If you have requests for features that would make the site easier to use, let me know. For example, some of you have suggested integrating Digg and ClickComments. They’re on the list, so stay tuned. By December, I plan to have reschooled myself in technology and communicate exclusively in binary.

Flickr Creative Commons image courtesy of billjacobus1.

Reschooling Tool #1: Victories & Gratitudes

For all of my adult life, I have kept daily to-do lists that are much longer than I can ever possibly complete. Even though I realize this, I still get upset with myself for not finishing every task. “You didn’t change phone plans, send out resumes, cook dinner, or catch up on emails. What DID you do with your Saturday?”

In order to appreciate what I DID do, I began to write down a list of victories — little and big, as many as I could think of — before bed each day. I found that celebrating even boring accomplishments like “Scheduled dentist appointment” helped me focus on what I had been able to check off the list, rather than what still remained to be done. Recognizing myself for my efforts made me happier and more energized to tackle the next day’s To-Do’s.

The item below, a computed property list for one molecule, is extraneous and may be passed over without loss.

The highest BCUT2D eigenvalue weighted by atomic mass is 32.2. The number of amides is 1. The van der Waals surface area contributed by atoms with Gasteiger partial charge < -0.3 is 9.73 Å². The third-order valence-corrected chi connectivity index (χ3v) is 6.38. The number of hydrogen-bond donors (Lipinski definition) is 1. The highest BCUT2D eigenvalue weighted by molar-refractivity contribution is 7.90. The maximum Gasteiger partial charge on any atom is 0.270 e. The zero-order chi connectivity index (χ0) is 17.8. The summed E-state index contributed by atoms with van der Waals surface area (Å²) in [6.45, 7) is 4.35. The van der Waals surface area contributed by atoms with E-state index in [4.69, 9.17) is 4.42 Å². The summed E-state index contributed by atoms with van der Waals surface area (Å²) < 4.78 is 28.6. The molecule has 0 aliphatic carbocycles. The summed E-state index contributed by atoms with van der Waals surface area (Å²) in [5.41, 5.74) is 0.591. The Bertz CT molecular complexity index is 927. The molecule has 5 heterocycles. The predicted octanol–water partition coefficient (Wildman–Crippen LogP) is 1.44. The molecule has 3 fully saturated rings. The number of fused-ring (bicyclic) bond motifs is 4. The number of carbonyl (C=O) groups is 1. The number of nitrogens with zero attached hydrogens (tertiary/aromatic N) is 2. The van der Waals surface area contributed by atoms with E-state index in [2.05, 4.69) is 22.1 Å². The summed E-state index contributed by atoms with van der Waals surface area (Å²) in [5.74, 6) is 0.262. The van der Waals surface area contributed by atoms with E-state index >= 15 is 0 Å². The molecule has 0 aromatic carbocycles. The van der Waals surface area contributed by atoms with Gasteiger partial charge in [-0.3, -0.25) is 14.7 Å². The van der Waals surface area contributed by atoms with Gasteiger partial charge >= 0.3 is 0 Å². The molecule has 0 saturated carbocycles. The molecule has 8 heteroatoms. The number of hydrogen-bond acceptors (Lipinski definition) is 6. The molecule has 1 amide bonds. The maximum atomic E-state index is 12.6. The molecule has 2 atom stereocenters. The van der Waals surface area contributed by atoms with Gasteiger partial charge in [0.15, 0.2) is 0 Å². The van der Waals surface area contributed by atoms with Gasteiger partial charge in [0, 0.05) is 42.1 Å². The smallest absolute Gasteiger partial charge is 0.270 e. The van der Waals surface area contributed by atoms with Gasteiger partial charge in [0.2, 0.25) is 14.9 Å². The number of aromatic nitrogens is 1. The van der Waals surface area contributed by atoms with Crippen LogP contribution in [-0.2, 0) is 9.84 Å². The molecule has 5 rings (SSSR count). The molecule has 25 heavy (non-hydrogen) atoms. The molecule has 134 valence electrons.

Eventually I expanded my “Victories” list to “Victories & Gratitudes,” to include little things that I was grateful for that day: “Amazing chocolate cake,” “Rock Band on PlayStation,” or “Naan ‘n’ Curry” (at least half of the gratitudes are usually food-related). On even my roughest days, I felt pleased about the happy moments I’d been lucky enough to have.